The South of Scotland not only flaunts incredible natural landscapes, but also a rich cultural heritage and history. Turn your Raiders Gravel experience into a weekend getaway by exploring this beautiful region. This Wigtownshire and the Rhins of Galloway itinerary highlights some of the gems to visit and places to stay as you come or leave Gatehouse of Fleet, our event village.
For every mile you drive south and west beyond Gatehouse you go back in time by a year. The pace of things slows as the roads narrow. Close links with Ireland rather than Edinburgh make this lush green part of Galloway a special experience. Take the whole loop or part of it, and perhaps stay a night, and head for the Mull of Galloway where, just for a moment, you can be the most southerly person in Scotland and see six countries on a bright clear horizon day. Cliff walks, remote beaches, and history at every turn. Stone circles and the best waterfalls in the area at the Wood of Cree, and the feeling that you have this bit of Scotland to yourself.
Scotland’s ‘Book Town’ was planned as a project to revitalise a fading community, and it has worked spectacularly. The town has a buzz about it and more than enough excellent cafes. And yes: a lot of bookshops. It feels loved and cared for now, thanks to the book festival and the energy of locals and those who have been drawn to the small town. There are great walks out to the coast for views back along the Solway to the high hills of Galloway Forest.
One moment there are no active distilleries in Galloway, and now there are two! At its peak, the site had six washbacks and an annual production of approximately 230,000 litres of alcohol, which cemented its status as the “Queen of the Lowlands”. It is proud of doing things slightly differently with a wonderful somewhat left-field campaign and a great visitor experience.
Kings and Popes used to be frequent visitors of this town as part of pilgrim routes across Scotland. The town was the location of the first recorded Christian church in Scotland, Candida Casa, the ‘White (or ‘Shining’) House’, built by Saint Ninian about 397. The visitor centre and replica iron age roundhouse are exceptional and deserve a visit.
If you wanted to break the route into two, this peaceful harbourside village would be a great place to stop. St Ninian’s Chapel is worth a visit, but the village is best enjoyed by just sitting and watching the boats come and go, which you can do from the Steam Packet Inn.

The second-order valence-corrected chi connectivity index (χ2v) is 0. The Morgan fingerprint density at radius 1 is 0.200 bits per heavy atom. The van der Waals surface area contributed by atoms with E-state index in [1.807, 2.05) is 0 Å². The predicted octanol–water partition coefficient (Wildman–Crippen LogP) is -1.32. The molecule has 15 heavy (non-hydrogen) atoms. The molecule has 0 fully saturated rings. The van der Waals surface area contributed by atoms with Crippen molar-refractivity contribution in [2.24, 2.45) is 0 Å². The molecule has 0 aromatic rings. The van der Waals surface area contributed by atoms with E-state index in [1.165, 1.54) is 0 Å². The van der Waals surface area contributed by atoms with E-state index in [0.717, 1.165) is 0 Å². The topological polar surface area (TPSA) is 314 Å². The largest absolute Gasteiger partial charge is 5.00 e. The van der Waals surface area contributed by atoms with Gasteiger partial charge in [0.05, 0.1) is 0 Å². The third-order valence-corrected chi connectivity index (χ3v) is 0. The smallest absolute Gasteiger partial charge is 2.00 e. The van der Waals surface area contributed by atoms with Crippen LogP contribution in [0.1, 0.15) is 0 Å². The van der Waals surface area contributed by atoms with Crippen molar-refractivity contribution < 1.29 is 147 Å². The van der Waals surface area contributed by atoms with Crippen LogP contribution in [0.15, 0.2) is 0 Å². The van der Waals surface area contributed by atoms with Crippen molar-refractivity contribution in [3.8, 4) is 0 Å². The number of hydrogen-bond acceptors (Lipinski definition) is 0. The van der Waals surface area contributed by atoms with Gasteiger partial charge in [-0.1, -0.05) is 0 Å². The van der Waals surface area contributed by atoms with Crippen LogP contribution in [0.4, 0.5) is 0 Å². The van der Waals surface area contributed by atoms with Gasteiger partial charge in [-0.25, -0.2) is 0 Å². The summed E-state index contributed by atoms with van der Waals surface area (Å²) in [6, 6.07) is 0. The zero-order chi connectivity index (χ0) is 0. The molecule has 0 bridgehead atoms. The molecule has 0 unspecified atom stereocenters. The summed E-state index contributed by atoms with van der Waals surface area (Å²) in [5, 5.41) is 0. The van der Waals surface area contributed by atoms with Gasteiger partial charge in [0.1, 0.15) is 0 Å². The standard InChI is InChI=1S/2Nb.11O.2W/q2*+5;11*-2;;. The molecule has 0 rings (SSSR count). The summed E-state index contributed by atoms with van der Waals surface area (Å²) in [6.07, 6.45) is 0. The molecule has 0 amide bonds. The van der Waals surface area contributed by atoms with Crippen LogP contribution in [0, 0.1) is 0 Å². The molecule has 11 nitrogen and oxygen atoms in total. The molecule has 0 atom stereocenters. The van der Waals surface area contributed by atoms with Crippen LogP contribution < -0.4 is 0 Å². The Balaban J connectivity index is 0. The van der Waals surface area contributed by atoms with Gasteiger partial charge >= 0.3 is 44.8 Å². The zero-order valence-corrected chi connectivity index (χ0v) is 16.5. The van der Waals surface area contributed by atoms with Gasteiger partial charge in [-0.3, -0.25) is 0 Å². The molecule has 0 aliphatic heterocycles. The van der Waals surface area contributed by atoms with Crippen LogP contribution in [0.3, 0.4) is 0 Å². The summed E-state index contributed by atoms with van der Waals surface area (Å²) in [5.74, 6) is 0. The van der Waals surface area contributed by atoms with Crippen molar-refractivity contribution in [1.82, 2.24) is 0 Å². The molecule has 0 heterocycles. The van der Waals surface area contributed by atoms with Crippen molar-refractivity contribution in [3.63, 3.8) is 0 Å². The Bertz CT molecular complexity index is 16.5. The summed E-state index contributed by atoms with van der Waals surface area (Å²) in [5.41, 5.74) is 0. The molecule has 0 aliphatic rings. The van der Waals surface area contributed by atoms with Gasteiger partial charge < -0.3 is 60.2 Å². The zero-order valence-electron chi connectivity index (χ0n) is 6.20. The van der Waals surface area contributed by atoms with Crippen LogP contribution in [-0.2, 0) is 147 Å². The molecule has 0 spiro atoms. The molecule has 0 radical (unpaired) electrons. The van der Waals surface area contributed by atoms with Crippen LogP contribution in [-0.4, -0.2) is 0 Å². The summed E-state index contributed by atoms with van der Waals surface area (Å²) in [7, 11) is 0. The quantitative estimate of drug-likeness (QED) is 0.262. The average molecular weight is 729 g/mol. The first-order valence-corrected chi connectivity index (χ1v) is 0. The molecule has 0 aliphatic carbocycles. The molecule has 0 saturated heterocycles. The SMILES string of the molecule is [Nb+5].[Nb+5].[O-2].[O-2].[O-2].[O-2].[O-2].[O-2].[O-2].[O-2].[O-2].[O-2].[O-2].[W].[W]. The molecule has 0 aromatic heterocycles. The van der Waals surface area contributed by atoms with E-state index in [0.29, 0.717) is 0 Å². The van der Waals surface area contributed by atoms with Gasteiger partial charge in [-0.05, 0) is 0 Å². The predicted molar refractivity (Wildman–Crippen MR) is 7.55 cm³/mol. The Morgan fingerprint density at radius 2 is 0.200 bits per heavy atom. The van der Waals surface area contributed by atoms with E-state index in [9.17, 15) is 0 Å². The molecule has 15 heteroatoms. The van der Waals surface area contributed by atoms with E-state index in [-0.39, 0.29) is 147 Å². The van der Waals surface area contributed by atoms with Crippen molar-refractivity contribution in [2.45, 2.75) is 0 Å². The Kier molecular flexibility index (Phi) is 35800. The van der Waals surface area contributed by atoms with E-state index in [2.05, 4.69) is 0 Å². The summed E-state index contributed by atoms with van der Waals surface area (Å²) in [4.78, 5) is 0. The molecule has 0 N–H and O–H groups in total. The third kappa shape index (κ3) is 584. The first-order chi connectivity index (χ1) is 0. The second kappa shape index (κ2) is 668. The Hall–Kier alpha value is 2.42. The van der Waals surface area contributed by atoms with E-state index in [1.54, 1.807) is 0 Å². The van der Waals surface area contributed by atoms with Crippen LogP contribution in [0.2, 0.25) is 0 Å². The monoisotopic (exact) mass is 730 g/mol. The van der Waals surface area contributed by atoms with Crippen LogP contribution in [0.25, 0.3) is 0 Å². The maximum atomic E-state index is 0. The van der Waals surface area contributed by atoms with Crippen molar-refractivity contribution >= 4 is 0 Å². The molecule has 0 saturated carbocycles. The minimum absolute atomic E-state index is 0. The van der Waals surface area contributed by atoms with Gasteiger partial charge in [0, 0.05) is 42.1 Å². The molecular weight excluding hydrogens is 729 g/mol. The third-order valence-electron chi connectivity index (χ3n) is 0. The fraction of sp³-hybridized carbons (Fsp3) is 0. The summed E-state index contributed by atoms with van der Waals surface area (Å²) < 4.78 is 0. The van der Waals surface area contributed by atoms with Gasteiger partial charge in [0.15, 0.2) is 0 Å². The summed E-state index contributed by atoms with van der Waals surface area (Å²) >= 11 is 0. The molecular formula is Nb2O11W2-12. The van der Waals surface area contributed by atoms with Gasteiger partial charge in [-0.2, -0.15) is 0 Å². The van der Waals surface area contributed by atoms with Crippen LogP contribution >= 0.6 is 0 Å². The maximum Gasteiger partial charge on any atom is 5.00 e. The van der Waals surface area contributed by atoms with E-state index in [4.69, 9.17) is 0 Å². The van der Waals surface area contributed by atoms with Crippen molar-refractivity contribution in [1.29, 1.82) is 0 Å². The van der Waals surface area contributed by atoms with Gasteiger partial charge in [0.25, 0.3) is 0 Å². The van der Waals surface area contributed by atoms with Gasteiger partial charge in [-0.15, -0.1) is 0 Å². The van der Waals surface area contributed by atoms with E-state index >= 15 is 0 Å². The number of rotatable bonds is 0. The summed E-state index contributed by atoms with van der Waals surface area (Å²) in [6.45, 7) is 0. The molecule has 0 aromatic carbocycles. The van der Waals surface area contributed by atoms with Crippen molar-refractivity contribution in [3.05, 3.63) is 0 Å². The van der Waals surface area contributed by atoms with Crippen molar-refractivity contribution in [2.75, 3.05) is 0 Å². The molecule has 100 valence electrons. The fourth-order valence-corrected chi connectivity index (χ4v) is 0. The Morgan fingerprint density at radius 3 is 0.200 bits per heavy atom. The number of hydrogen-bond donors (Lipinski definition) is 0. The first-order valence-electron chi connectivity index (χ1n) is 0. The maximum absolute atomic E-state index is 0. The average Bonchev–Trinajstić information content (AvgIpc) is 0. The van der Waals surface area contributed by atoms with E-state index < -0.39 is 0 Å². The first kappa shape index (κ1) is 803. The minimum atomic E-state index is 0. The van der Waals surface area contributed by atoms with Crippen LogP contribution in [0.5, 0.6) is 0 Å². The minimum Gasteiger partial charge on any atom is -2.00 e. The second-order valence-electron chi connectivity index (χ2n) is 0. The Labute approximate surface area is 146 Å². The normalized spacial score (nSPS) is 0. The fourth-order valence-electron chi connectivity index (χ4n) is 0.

The area beyond here is some of the finest landscape in Galloway, with the road hugging the coast. Take a break here at the best cafe for miles, sitting back and enjoying the sea view. Drumtroddan Standing Stones and the nearby cup and ring marked stones should be visited. Cup and ring marked rock art occurs all over Dumfries & Galloway in great numbers, but it is often covered by a thick layer of grass and almost unvisited and unsigned. They should be world-famous and here is your chance to pay a visit.
The Abbey is – as one of the reviews puts it – ‘a photographer’s dream’, as well as one of the most haunted places in Scotland. The valley of the Water of Luce takes you inland and is only a short deviation away from Airyolland Farm, home to Kitchen Coos and Ewes. If you want to see and photograph Highland cows for that perfect social media moment, this is your place.
The Wood of Cree is the largest area of ancient woodland in Southern Scotland, and an RSPB nature reserve. A walk climbs up through the trees, giving some good open views and leading to waterfalls and an otter pool on the River Cree. This is a much undervisited gem with some of the best and most intimate waterfalls in the South of Scotland. Divert from the route as you near Newton Stewart, and continue to Glentrool too. With the darkest skies in the UK, Glentrool’s Dark Sky Park is a star-watcher’s dream.